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  • Destiny Yarbro

The Pros and Cons of Curriculum Mapping for the Language Classroom (Infographic)

Pros of Curriculum Mapping

Ideally curriculum mapping can benefit schools in the following four ways:

  1. Sets clear overarching priorities.

  2. Confirms teachers, staff, and administration all be on the same page.

  3. Ensures that state and national standards are met.

  4. Helps teachers be organized and make continued progress.

Utilizing curriculum mapping can help identify and address the opposing priorities of stakeholders. It helps all recognize common objectives to (ideally) make sure no student (or teacher, for that matter) is left behind. Mapping can help teachers organize their lesson plans by providing clear progress signposts.

“Curriculum mapping is the process indexing or diagraming a curriculum to identify and address academic gaps, redundancies, and misalignments for purposes of improving the overall coherence of a course of study and, by extension, its effectiveness” (The Glossary of Educational Reform, n.d.).

As there is little in the way of curriculum mapping for American Sign Language instruction (that I have been able to find, at least), I utilize curriculum mapping to ensure that I (a) have clear end goals for my language courses and (b) have sufficiently organized the course content. (Case in point, because I am a visual person, I “map” this course’s content by creating visual infographics to make sense of the word-heavy readings we are assigned.)

Cons of Curriculum Mapping

Unfortunately, curriculum mapping can have the opposite effect in the following four ways:

  1. Predetermined objectives can easily lead to inflexible objectives.

  2. Standardized goals too often fail diverse student bodies.

  3. The benefits are limited if not supported by all in the school system.

  4. Difficult to monitor and enforce alignment without punitive punishment.

For curriculum mapping to be effective, educators (and all stakeholders) must start with “looking at the needs of their specific student population” not create a standardized curriculum and then try to make minor adaptations to fit the needs of their area (Jacobs, 2004., para. 2). This is the difference between generalized, standardized curriculum and a flexible, adaptable curriculum; rather than being “designed to get every student to arrive at the same correct answer to a question, which encourages a sea of sameness” (Busteed, 2018) it allows for students to relate to the content in a variety of contexts.

I have been the recipient of ineffective curriculum mapping. My Arabic teacher in college stuck to her antiquated language objectives (i.e. undue emphasis on writing) while ignoring the fact that her students were either in the military and being deployed to the Middle East in a few months or in desperate need to speak with their Arabic friends and family. By following her predetermined and entrenched course objectives, she disregarded her students’ needs. It would be interesting to see if, on paper, she had reached the Arabic curricular goals because, as students, we often discussed with each other about how little we had learned in class and our frustration at her disregard for our personalized (and critical) language needs.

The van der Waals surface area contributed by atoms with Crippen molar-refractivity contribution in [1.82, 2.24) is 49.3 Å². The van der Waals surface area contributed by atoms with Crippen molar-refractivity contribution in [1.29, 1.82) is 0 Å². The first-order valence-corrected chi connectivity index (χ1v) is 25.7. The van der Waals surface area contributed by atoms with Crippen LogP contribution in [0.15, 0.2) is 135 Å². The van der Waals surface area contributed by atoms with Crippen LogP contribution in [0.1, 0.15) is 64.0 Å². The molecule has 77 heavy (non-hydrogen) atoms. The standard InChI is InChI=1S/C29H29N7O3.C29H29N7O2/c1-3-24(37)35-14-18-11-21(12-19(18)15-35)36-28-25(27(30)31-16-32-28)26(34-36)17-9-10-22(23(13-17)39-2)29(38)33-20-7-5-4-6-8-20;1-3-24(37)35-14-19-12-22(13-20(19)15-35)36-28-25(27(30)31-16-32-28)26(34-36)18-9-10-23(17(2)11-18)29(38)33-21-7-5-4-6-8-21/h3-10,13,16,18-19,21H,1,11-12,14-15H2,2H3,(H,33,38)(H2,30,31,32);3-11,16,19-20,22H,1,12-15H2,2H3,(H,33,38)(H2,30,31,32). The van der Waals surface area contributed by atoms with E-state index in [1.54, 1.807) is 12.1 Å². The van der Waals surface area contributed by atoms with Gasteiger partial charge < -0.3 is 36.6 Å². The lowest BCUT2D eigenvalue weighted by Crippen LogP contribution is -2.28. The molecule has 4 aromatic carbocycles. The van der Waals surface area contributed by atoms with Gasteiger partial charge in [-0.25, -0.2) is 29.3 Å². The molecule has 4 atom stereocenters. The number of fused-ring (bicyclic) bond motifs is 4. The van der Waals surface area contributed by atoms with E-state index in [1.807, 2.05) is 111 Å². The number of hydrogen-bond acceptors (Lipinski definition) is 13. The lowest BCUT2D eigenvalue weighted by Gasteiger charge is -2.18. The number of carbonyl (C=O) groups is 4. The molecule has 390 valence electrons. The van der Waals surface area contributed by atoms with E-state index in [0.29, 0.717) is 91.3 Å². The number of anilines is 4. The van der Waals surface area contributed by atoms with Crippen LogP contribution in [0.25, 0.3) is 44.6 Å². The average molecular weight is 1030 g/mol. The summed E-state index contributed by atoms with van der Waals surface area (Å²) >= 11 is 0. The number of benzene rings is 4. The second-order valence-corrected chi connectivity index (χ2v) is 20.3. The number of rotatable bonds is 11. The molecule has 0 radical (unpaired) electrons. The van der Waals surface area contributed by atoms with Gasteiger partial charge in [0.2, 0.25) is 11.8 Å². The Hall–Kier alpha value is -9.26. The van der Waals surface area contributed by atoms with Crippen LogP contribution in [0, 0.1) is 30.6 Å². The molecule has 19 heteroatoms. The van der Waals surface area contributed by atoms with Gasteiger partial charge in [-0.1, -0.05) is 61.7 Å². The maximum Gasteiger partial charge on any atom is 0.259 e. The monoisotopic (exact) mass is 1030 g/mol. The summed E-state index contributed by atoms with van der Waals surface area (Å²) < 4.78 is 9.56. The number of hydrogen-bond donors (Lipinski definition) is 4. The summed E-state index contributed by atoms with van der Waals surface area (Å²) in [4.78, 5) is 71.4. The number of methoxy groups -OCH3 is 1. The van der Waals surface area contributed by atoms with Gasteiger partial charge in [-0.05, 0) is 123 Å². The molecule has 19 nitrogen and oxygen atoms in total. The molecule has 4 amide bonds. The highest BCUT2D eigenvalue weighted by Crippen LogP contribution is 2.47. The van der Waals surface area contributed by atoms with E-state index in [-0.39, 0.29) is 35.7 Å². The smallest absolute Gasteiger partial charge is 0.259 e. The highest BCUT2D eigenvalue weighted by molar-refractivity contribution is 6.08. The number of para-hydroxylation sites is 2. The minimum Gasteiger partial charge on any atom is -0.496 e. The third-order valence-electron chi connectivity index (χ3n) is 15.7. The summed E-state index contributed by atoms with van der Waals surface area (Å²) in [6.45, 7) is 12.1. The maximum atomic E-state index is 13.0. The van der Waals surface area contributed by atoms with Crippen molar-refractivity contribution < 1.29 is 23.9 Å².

I found the tool belt example in our readings this week to be helpful (Truesdale, Thompson & Lucas, 2004, Fig. 2.1). In fact, it sparked a brainstorm about what a language teaching toolbelt would look like, perhaps the nails being the grammar and conjugations and the belt buckle allowing for adjustable language communication goals for students (i.e. they learn what they need to be able to communicate in their spheres of influence). Language courses in particular should be particularly flexible as students may have a variety of language goals from learning sign language to communicate with their Deaf employer to studying linguistics to become an ASL interpreter. Standardized language courses can easily become stagnant and de-contextualized because the language is disconnected from the community and the goals of students differ greatly.


In my consideration of the pros and cons of curriculum mapping, I agree that when done correctly, mapping can provide a variety of benefits for a school system. On the other hand, mapping in less than ideal circumstances (of which many school systems find themselves) can further entrench inflexible standardization. However, if anything, I do believe that one benefit of mapping that works for both ideal and less-than-ideal situations is that problems can be identified and possible solutions discussed. A conclusion reached by curriculum researchers at Şahinkayası Middle East Technical University in Turkey, “The quality and the quantity of the issues improved through the use of the mind mapping process” (Paykoç, Mengi, Pinar, Pinar, Birikim, Pilli, & Yıldırım, 2004, p. 4). In this way, mapping can provide a stimulating exercise for stakeholders and provide a context where concerns, answers, interpretations, and justifications can be addressed regularly.


Jacobs, H.H. (2004). Development of a Prologue: Setting the Stage for Curriculum Mapping. Getting Results with Curriculum Mapping.

Paykoç, F., Mengi, B., Pinar, O. K., Pinar, Ö., Birikim, Ö., Pilli, O. and Yıldırım, H. (2004). What Are The Major Curriculum Issues?: The Use Of Mindmapping As A Brainstorming Exercise.

The Glossary of Educational Reform. (n.d.) Curriculum Mapping.

Truesdale, V., Thompson, C., and Lucas, M. (2004). Use of Curriculum Mapping to Build a Learning Community. In Jacobs, H.H. (ed.) Getting Results with Curriculum Mapping.


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